And that comprised the morning and afternoon session of the conference.

The rest of the confernce went normally and we returned to Andahuaylas with gifts of a chicken, 2 bags of corn, a bag of mangos, and of course the avocadoes from the mayor!

Please pray for Victoria (the injured woman) and her family. Her kneecap was crushed and will need to be reconstructed. Right now the danger is infection and she has had several surgeries to drain the site.

Please also be in prayer for a friend of Chris. Twelve year old Alejandro was in a motorcycle accident the same weekend and yesterday needed emergency surgery on his foot. It seems that although the mother thought it was only sprained, infection had set in so badly that he was in danger of losing the foot. This family are not believers, and I had the chance to pray with the mother yesterday at the hospital. Please pray that the boy recovers well (and with two feet!) and that they come to Christ.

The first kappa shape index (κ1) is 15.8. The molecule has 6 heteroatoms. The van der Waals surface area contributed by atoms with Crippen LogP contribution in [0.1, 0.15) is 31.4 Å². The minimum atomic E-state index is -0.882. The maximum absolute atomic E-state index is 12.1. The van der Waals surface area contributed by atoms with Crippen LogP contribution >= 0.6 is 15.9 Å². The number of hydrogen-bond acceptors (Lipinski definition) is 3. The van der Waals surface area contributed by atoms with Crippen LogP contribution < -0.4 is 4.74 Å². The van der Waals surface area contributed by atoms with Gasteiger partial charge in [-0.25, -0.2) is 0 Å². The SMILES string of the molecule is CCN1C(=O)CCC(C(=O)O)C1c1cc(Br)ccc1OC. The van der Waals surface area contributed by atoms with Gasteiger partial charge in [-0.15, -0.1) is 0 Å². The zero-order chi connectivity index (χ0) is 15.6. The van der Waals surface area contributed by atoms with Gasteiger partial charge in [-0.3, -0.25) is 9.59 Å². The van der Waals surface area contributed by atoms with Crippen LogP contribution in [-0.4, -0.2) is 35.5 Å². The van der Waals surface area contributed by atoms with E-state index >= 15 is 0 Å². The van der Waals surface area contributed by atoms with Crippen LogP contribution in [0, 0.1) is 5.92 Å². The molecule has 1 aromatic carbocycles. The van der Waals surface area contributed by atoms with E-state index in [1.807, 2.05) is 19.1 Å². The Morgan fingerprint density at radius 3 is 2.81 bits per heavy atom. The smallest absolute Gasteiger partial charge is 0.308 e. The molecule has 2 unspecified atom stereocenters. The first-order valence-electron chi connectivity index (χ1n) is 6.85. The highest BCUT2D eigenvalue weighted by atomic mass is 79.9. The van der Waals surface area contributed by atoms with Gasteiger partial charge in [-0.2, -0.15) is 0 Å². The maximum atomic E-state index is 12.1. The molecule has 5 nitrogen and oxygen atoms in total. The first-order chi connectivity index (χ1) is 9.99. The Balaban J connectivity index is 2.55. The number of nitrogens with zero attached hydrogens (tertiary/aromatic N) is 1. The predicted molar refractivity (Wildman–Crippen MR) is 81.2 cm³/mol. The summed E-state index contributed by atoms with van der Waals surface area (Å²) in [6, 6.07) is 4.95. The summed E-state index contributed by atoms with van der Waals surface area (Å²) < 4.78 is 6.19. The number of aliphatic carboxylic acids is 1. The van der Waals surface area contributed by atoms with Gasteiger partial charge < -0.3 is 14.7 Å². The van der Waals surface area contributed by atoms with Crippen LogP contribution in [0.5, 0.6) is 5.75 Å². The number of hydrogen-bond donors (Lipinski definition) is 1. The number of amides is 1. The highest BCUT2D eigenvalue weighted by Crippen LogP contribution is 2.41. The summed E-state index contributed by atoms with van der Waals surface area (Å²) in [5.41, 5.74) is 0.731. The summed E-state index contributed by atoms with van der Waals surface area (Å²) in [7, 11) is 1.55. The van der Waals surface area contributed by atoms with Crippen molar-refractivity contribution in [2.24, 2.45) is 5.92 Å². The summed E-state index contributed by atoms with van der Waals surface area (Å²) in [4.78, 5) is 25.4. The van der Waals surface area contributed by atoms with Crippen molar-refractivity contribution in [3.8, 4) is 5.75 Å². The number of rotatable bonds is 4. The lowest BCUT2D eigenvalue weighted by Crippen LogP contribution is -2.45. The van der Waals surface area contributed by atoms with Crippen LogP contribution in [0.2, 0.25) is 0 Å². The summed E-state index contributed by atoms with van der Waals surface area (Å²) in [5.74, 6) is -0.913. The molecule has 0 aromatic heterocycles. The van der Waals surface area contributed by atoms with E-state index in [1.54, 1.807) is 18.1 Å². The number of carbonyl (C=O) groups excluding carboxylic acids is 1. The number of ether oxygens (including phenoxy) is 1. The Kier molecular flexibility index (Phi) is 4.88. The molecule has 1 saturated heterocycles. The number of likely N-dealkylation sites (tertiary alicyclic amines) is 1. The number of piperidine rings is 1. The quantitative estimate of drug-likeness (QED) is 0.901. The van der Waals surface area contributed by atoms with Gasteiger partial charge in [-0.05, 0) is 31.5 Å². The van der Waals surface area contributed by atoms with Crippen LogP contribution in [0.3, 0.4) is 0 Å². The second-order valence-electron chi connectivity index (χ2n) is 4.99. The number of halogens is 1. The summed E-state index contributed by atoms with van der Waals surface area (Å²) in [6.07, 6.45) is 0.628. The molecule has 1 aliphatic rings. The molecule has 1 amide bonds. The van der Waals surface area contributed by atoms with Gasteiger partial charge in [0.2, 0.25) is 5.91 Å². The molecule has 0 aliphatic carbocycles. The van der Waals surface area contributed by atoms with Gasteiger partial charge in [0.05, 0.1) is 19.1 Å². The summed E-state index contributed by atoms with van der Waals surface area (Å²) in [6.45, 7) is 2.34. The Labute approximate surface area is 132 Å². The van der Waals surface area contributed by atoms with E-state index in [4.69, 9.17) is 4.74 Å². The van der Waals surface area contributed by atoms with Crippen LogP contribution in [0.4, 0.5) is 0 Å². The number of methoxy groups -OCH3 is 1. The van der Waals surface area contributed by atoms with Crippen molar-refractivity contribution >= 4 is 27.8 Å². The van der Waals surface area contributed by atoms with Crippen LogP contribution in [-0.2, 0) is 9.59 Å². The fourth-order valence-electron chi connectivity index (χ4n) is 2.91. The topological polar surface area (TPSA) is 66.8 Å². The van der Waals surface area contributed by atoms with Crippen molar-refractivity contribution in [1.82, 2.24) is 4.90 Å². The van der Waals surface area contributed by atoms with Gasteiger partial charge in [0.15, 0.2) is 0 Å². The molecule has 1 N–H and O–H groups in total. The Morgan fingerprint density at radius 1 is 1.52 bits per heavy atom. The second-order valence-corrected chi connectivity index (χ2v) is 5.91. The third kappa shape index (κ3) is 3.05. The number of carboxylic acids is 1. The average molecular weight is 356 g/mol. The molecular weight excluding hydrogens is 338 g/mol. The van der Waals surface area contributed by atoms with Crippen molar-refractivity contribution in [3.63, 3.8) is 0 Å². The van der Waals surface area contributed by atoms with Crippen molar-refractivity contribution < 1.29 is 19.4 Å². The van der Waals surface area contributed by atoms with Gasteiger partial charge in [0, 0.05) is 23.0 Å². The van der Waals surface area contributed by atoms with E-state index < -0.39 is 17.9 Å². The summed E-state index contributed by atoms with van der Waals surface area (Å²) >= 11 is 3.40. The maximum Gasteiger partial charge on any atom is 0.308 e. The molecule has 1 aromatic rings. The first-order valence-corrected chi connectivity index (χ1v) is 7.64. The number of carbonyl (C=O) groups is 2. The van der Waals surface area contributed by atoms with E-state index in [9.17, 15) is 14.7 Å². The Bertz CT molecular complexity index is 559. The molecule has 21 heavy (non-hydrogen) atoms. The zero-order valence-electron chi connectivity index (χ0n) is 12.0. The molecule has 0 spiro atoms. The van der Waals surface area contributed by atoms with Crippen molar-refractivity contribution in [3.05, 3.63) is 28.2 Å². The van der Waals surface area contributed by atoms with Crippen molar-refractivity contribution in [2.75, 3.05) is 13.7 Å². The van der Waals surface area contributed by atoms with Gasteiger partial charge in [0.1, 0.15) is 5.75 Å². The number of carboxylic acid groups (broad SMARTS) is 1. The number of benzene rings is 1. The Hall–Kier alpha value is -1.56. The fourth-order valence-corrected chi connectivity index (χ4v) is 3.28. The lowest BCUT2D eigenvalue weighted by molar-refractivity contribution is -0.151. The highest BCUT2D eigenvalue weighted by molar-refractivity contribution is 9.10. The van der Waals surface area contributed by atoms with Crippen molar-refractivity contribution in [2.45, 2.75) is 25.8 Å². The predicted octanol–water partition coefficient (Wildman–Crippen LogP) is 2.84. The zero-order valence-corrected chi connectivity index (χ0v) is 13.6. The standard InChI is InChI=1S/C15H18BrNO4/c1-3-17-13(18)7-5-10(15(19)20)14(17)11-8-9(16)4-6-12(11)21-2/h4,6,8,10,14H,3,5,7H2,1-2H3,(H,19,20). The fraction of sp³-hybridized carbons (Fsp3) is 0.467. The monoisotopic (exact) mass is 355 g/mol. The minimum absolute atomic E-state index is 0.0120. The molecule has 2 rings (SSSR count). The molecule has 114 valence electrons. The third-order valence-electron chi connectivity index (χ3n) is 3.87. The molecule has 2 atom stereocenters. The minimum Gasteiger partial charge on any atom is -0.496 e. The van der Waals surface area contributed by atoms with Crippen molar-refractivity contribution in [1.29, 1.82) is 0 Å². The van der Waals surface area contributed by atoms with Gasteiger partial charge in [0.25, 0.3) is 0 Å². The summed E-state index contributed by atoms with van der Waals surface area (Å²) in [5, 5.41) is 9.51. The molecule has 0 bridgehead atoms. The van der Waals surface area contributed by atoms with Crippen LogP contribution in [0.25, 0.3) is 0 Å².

Thanks for your prayers!

Uripa and Chincheros

We spoke at the church last night on "Why Give?" and were very well received.
This morning we went sightseeing with Pastor Walter Ccoicca and his family and a brother named Carlos from the church. We went to nearby Chincheros, which has a warm, sunny climate. While we were there we were introduced to the alcalde of the province of Chincheros. We spoke to him about the possibility of medical mission trips. He was very interested and gave us all pins with the crest of the province and an envelope full of avocados. (Chris is demonstrating both in the picture.) Contacts like this are really important in a country where everything runs on word of mouth and "who do you know."
Tonight and tomorrow we will be continuing with the conference. Then Sunday afternoon back to Andahuaylas (and Mike will be on his way to Lima.)